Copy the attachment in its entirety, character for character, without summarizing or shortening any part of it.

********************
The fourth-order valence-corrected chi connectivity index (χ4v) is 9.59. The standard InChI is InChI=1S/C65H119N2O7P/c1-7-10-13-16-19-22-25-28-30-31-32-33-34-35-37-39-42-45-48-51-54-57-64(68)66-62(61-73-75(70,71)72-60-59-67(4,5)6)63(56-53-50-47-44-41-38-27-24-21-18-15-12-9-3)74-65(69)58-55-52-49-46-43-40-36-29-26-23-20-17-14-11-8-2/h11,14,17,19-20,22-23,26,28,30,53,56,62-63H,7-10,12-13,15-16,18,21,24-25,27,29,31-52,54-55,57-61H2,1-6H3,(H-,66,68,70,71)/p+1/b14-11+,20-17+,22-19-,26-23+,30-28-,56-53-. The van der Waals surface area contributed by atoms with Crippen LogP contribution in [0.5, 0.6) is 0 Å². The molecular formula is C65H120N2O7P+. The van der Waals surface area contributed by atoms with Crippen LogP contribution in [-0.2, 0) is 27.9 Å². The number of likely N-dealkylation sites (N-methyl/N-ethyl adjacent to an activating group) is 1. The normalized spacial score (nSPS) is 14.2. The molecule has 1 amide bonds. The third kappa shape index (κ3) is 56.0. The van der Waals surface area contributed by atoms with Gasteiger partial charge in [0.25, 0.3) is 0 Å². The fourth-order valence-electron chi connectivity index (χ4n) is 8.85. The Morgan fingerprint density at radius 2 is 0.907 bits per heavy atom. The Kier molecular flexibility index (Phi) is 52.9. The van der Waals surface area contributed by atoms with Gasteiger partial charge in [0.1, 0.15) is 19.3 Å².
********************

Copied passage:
The fourth-order valence-corrected chi connectivity index (χ4v) is 9.59. The standard InChI is InChI=1S/C65H119N2O7P/c1-7-10-13-16-19-22-25-28-30-31-32-33-34-35-37-39-42-45-48-51-54-57-64(68)66-62(61-73-75(70,71)72-60-59-67(4,5)6)63(56-53-50-47-44-41-38-27-24-21-18-15-12-9-3)74-65(69)58-55-52-49-46-43-40-36-29-26-23-20-17-14-11-8-2/h11,14,17,19-20,22-23,26,28,30,53,56,62-63H,7-10,12-13,15-16,18,21,24-25,27,29,31-52,54-55,57-61H2,1-6H3,(H-,66,68,70,71)/p+1/b14-11+,20-17+,22-19-,26-23+,30-28-,56-53-. The van der Waals surface area contributed by atoms with Crippen LogP contribution in [0.5, 0.6) is 0 Å². The molecular formula is C65H120N2O7P+. The van der Waals surface area contributed by atoms with Crippen LogP contribution in [-0.2, 0) is 27.9 Å². The number of likely N-dealkylation sites (N-methyl/N-ethyl adjacent to an activating group) is 1. The normalized spacial score (nSPS) is 14.2. The molecule has 1 amide bonds. The third kappa shape index (κ3) is 56.0. The van der Waals surface area contributed by atoms with Gasteiger partial charge in [0.25, 0.3) is 0 Å². The fourth-order valence-electron chi connectivity index (χ4n) is 8.85. The Morgan fingerprint density at radius 2 is 0.907 bits per heavy atom. The Kier molecular flexibility index (Phi) is 52.9. The van der Waals surface area contributed by atoms with Gasteiger partial charge in [0.1, 0.15) is 19.3 Å².